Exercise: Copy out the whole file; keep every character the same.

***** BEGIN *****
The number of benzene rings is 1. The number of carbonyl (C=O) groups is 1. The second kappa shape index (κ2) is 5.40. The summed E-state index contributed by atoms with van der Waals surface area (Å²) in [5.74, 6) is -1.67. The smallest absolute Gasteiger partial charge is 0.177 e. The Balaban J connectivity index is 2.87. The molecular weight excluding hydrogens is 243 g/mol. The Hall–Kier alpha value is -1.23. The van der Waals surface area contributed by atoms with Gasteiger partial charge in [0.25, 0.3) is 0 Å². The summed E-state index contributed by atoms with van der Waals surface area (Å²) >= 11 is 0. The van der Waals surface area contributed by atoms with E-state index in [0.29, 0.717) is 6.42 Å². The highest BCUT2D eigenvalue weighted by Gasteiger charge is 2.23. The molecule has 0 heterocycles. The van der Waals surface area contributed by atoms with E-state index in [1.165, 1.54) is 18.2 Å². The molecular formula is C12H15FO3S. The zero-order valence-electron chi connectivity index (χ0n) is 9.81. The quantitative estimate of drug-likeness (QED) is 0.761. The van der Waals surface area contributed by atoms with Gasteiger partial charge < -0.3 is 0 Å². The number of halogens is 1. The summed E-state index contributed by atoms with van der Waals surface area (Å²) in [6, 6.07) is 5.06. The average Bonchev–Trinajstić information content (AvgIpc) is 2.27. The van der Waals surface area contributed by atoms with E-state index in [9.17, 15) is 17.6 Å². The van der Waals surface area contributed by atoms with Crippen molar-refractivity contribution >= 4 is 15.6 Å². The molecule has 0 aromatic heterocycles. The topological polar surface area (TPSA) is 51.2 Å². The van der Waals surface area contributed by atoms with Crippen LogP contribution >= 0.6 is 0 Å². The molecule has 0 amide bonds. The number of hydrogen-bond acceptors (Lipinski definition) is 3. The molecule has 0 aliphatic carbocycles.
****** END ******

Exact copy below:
The number of benzene rings is 1. The number of carbonyl (C=O) groups is 1. The second kappa shape index (κ2) is 5.40. The summed E-state index contributed by atoms with van der Waals surface area (Å²) in [5.74, 6) is -1.67. The smallest absolute Gasteiger partial charge is 0.177 e. The Balaban J connectivity index is 2.87. The molecular weight excluding hydrogens is 243 g/mol. The Hall–Kier alpha value is -1.23. The van der Waals surface area contributed by atoms with Gasteiger partial charge in [0.25, 0.3) is 0 Å². The summed E-state index contributed by atoms with van der Waals surface area (Å²) >= 11 is 0. The van der Waals surface area contributed by atoms with E-state index in [0.29, 0.717) is 6.42 Å². The highest BCUT2D eigenvalue weighted by Gasteiger charge is 2.23. The molecule has 0 heterocycles. The van der Waals surface area contributed by atoms with E-state index in [1.165, 1.54) is 18.2 Å². The molecular formula is C12H15FO3S. The zero-order valence-electron chi connectivity index (χ0n) is 9.81. The quantitative estimate of drug-likeness (QED) is 0.761. The van der Waals surface area contributed by atoms with Gasteiger partial charge < -0.3 is 0 Å². The number of halogens is 1. The summed E-state index contributed by atoms with van der Waals surface area (Å²) in [6, 6.07) is 5.06. The average Bonchev–Trinajstić information content (AvgIpc) is 2.27. The van der Waals surface area contributed by atoms with E-state index in [9.17, 15) is 17.6 Å². The van der Waals surface area contributed by atoms with Crippen molar-refractivity contribution >= 4 is 15.6 Å². The molecule has 0 aromatic heterocycles. The topological polar surface area (TPSA) is 51.2 Å². The van der Waals surface area contributed by atoms with Crippen LogP contribution >= 0.6 is 0 Å². The molecule has 0 amide bonds. The number of hydrogen-bond acceptors (Lipinski definition) is 3. The molecule has 0 aliphatic carbocycles.